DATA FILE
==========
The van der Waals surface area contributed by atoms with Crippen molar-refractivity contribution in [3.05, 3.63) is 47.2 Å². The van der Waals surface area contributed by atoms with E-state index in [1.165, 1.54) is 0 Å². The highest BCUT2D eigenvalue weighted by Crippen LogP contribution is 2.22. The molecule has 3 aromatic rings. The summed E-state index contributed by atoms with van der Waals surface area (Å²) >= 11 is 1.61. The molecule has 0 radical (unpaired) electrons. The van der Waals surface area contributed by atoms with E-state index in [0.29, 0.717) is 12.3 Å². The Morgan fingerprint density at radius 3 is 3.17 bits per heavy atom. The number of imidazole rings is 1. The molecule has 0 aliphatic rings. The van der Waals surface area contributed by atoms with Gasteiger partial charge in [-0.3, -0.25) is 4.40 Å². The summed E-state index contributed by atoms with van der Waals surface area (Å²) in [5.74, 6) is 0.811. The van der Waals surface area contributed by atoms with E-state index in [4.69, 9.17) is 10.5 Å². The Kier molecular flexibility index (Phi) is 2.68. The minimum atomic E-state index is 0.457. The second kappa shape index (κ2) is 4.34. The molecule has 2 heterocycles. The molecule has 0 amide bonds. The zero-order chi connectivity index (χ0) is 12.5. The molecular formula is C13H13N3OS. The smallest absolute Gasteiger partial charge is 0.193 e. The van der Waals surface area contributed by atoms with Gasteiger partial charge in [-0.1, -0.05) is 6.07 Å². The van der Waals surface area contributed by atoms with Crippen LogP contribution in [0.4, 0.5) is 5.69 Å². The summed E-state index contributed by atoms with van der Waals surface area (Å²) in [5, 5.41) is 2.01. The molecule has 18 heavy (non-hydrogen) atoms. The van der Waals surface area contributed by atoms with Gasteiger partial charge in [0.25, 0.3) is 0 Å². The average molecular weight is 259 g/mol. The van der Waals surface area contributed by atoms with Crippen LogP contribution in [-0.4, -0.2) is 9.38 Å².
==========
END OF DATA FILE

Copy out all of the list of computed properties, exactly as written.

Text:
The van der Waals surface area contributed by atoms with Crippen molar-refractivity contribution in [3.05, 3.63) is 47.2 Å². The van der Waals surface area contributed by atoms with E-state index in [1.165, 1.54) is 0 Å². The highest BCUT2D eigenvalue weighted by Crippen LogP contribution is 2.22. The molecule has 3 aromatic rings. The summed E-state index contributed by atoms with van der Waals surface area (Å²) >= 11 is 1.61. The molecule has 0 radical (unpaired) electrons. The van der Waals surface area contributed by atoms with E-state index in [0.29, 0.717) is 12.3 Å². The Morgan fingerprint density at radius 3 is 3.17 bits per heavy atom. The number of imidazole rings is 1. The molecule has 0 aliphatic rings. The van der Waals surface area contributed by atoms with Gasteiger partial charge in [-0.3, -0.25) is 4.40 Å². The summed E-state index contributed by atoms with van der Waals surface area (Å²) in [5.74, 6) is 0.811. The van der Waals surface area contributed by atoms with E-state index in [4.69, 9.17) is 10.5 Å². The Kier molecular flexibility index (Phi) is 2.68. The minimum atomic E-state index is 0.457. The second kappa shape index (κ2) is 4.34. The molecule has 2 heterocycles. The molecule has 0 amide bonds. The zero-order chi connectivity index (χ0) is 12.5. The molecular formula is C13H13N3OS. The smallest absolute Gasteiger partial charge is 0.193 e. The van der Waals surface area contributed by atoms with Gasteiger partial charge in [-0.1, -0.05) is 6.07 Å². The van der Waals surface area contributed by atoms with Crippen LogP contribution in [0.4, 0.5) is 5.69 Å². The summed E-state index contributed by atoms with van der Waals surface area (Å²) in [5, 5.41) is 2.01. The molecule has 18 heavy (non-hydrogen) atoms. The van der Waals surface area contributed by atoms with Gasteiger partial charge in [0.25, 0.3) is 0 Å². The average molecular weight is 259 g/mol. The van der Waals surface area contributed by atoms with Crippen LogP contribution in [-0.4, -0.2) is 9.38 Å².